Media Center



  June 30, 2005

Washington, D.C., June 30, 2005. The Office of the Special Rapporteur for Freedom of Expression of the Inter-American Commission on Human Rights (IACHR) deplores that journalists Judith Miller of The New York Times and Matthew Cooper of Time magazine face time in prison for refusing to reveal their confidential sources in a grand jury investigation. On June 29, U.S. district judge Thomas Hogan stated he would send the reporters to prison in one week if they refused to testify. According to information received by the Office of the Special Rapporteur, both Miller and Cooper have indicated they will go to jail rather than divulge their sources.

The journalists had been subpoenaed by Special Prosecutor Patrick J. Fitzgerald, who was appointed to investigate the leak of undercover CIA operative Valerie Plame’s identity. In October 2004, when they refused to testify, Hogan held Miller and Cooper in contempt of court and ordered them imprisoned and fined $1,000 a day until they agreed to comply with the grand jury investigation. The U.S. Court of Appeals in Washington, D.C. affirmed in February 2005 that Miller and Cooper had no privilege to refuse to testify. On June 27, the U.S. Supreme Court declined to hear the appeal of the two journalists. With the appeals process exhausted, the case returned to federal district court in Washington, D.C., where Hogan held the hearing yesterday to decide when and where the two reporters will serve their time.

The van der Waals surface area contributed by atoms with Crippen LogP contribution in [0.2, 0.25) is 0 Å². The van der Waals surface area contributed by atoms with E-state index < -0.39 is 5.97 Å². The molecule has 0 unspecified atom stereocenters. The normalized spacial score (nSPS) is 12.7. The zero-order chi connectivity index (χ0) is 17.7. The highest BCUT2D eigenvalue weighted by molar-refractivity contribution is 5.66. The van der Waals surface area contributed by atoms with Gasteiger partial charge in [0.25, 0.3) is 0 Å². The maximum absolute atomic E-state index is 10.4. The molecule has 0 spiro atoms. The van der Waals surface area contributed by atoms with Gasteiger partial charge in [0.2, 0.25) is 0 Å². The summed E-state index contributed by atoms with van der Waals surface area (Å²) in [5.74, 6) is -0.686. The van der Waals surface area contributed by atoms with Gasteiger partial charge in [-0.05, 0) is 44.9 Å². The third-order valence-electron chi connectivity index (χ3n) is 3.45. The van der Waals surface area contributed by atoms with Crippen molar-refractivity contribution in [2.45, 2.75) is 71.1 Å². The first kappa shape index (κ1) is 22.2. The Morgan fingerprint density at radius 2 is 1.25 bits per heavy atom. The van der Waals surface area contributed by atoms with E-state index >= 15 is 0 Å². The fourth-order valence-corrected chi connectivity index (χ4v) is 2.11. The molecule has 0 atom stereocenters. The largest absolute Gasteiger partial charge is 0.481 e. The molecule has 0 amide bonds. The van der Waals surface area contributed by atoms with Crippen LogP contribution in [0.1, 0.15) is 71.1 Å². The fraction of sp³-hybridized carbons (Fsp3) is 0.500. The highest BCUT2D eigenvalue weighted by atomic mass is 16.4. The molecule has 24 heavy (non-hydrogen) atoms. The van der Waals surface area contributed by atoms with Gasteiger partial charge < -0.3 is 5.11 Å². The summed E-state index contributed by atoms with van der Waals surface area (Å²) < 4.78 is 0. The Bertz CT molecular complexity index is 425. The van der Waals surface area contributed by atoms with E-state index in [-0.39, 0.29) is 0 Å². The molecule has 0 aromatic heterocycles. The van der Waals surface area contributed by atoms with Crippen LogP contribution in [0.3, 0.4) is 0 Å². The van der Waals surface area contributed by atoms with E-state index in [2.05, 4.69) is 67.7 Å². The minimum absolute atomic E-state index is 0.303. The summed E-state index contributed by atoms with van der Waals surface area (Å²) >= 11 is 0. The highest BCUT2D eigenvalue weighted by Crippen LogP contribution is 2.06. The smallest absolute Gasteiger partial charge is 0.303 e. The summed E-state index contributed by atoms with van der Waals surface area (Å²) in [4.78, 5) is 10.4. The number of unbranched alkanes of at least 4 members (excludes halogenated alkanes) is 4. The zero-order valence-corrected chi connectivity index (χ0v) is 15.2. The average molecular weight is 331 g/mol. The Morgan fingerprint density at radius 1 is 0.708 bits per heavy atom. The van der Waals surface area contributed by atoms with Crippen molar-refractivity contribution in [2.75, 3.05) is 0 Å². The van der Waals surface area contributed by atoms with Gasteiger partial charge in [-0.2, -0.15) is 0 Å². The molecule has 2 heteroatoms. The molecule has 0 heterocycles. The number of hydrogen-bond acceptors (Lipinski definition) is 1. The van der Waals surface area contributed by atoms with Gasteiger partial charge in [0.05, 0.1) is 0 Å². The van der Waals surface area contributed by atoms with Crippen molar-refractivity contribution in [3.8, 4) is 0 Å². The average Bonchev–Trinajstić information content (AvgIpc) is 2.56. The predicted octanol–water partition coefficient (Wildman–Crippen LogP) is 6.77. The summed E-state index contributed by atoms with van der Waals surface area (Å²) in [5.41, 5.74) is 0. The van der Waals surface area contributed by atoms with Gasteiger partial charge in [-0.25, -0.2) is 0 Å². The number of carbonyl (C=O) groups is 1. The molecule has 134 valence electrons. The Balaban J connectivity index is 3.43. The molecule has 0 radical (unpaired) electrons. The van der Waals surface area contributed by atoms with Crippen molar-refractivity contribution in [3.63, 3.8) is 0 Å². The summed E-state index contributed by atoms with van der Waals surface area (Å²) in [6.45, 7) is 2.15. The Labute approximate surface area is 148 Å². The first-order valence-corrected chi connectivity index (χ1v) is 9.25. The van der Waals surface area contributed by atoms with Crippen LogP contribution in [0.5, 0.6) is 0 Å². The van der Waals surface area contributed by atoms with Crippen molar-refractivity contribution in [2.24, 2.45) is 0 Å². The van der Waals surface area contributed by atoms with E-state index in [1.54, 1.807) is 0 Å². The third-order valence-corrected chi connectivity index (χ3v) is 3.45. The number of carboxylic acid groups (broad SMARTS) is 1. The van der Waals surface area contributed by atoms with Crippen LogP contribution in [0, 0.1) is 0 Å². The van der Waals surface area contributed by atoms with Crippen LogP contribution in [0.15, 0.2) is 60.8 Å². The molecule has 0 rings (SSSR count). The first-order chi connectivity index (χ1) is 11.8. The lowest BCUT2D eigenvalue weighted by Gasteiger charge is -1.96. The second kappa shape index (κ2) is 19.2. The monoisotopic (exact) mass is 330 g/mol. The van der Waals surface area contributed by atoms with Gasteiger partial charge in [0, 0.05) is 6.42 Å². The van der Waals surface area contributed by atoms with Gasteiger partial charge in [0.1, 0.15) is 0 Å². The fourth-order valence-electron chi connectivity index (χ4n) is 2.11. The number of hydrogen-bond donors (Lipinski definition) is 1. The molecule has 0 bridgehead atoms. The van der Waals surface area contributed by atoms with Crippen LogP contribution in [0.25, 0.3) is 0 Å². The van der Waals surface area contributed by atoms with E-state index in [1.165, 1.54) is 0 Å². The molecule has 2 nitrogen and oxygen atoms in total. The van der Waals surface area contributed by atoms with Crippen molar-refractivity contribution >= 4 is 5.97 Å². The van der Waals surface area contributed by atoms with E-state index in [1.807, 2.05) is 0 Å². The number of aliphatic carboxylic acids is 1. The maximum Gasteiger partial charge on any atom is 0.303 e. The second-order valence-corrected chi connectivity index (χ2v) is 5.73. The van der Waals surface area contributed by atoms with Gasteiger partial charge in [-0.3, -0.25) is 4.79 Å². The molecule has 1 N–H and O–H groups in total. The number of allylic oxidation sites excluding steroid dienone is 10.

The Special Rapporteur for Freedom of Expression, Eduardo Bertoni, recalls that in furtherance of the public’s right to information, it is imperative that journalists retain the right to confidentiality of sources. This concept is supported by Principle 8 of the Declaration of Principles on Freedom of Expression of the IACHR, which asserts, “Every social communicator has the right to keep his/her source of information, notes, personal and professional archives confidential.”

The right to confidentiality is essential to a journalist’s work in performing the important public service of collecting and disseminating information. The threat of legal action against journalists and/or their sources will ultimately produce a chilling effect on news media and will lead to a less informed general public. The Special Rapporteur is concerned that without legal guarantees of a journalist’s right to confidentiality, freedom of the press in the United States is at risk.

For the reasons stated above, the Special Rapporteur deplores the fact that two U.S. journalists now face jail time for refusing to reveal confidential sources. He also urges the U.S. to pass legislation reforming its laws in accordance with the principles of the IACHR’s Declaration of Principles on Freedom of Expression.

Reference: PREN-125-E